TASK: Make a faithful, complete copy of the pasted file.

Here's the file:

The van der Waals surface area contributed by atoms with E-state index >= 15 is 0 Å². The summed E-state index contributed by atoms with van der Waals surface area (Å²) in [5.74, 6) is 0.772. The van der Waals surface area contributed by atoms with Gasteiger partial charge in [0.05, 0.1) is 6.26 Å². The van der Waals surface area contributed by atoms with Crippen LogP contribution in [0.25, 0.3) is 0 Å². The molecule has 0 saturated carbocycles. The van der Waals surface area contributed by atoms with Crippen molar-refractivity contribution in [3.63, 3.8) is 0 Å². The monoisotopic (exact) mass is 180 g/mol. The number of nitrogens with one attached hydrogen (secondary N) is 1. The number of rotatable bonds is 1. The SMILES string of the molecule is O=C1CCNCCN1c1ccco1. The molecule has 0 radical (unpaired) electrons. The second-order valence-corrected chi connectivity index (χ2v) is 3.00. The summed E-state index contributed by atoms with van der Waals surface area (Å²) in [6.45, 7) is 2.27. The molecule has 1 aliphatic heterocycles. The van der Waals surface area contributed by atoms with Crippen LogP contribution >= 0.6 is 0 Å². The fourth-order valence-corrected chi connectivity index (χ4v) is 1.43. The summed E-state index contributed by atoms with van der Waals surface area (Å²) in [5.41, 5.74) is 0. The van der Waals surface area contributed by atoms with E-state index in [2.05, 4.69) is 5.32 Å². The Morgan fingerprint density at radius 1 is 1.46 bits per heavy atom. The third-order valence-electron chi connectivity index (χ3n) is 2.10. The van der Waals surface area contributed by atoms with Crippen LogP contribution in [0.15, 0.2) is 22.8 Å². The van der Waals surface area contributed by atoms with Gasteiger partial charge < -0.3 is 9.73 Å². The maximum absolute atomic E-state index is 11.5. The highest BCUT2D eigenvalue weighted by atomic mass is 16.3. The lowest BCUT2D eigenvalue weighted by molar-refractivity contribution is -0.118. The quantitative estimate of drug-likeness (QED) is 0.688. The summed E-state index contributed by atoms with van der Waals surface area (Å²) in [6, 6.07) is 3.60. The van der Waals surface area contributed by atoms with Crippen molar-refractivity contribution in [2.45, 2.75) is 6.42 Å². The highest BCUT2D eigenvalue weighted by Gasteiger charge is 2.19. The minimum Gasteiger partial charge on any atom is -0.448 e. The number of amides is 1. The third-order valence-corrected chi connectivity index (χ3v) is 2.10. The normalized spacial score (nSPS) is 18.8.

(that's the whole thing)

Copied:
The van der Waals surface area contributed by atoms with E-state index >= 15 is 0 Å². The summed E-state index contributed by atoms with van der Waals surface area (Å²) in [5.74, 6) is 0.772. The van der Waals surface area contributed by atoms with Gasteiger partial charge in [0.05, 0.1) is 6.26 Å². The van der Waals surface area contributed by atoms with Crippen LogP contribution in [0.25, 0.3) is 0 Å². The molecule has 0 saturated carbocycles. The van der Waals surface area contributed by atoms with Crippen molar-refractivity contribution in [3.63, 3.8) is 0 Å². The monoisotopic (exact) mass is 180 g/mol. The number of nitrogens with one attached hydrogen (secondary N) is 1. The number of rotatable bonds is 1. The SMILES string of the molecule is O=C1CCNCCN1c1ccco1. The molecule has 0 radical (unpaired) electrons. The second-order valence-corrected chi connectivity index (χ2v) is 3.00. The summed E-state index contributed by atoms with van der Waals surface area (Å²) in [6.45, 7) is 2.27. The molecule has 1 aliphatic heterocycles. The van der Waals surface area contributed by atoms with Crippen LogP contribution >= 0.6 is 0 Å². The fourth-order valence-corrected chi connectivity index (χ4v) is 1.43. The summed E-state index contributed by atoms with van der Waals surface area (Å²) in [5.41, 5.74) is 0. The van der Waals surface area contributed by atoms with E-state index in [2.05, 4.69) is 5.32 Å². The Morgan fingerprint density at radius 1 is 1.46 bits per heavy atom. The third-order valence-electron chi connectivity index (χ3n) is 2.10. The van der Waals surface area contributed by atoms with Crippen LogP contribution in [0.15, 0.2) is 22.8 Å². The van der Waals surface area contributed by atoms with Gasteiger partial charge < -0.3 is 9.73 Å². The maximum absolute atomic E-state index is 11.5. The highest BCUT2D eigenvalue weighted by atomic mass is 16.3. The lowest BCUT2D eigenvalue weighted by molar-refractivity contribution is -0.118. The quantitative estimate of drug-likeness (QED) is 0.688. The summed E-state index contributed by atoms with van der Waals surface area (Å²) in [6, 6.07) is 3.60. The van der Waals surface area contributed by atoms with Crippen molar-refractivity contribution in [2.45, 2.75) is 6.42 Å². The highest BCUT2D eigenvalue weighted by Gasteiger charge is 2.19. The minimum Gasteiger partial charge on any atom is -0.448 e. The number of amides is 1. The third-order valence-corrected chi connectivity index (χ3v) is 2.10. The normalized spacial score (nSPS) is 18.8.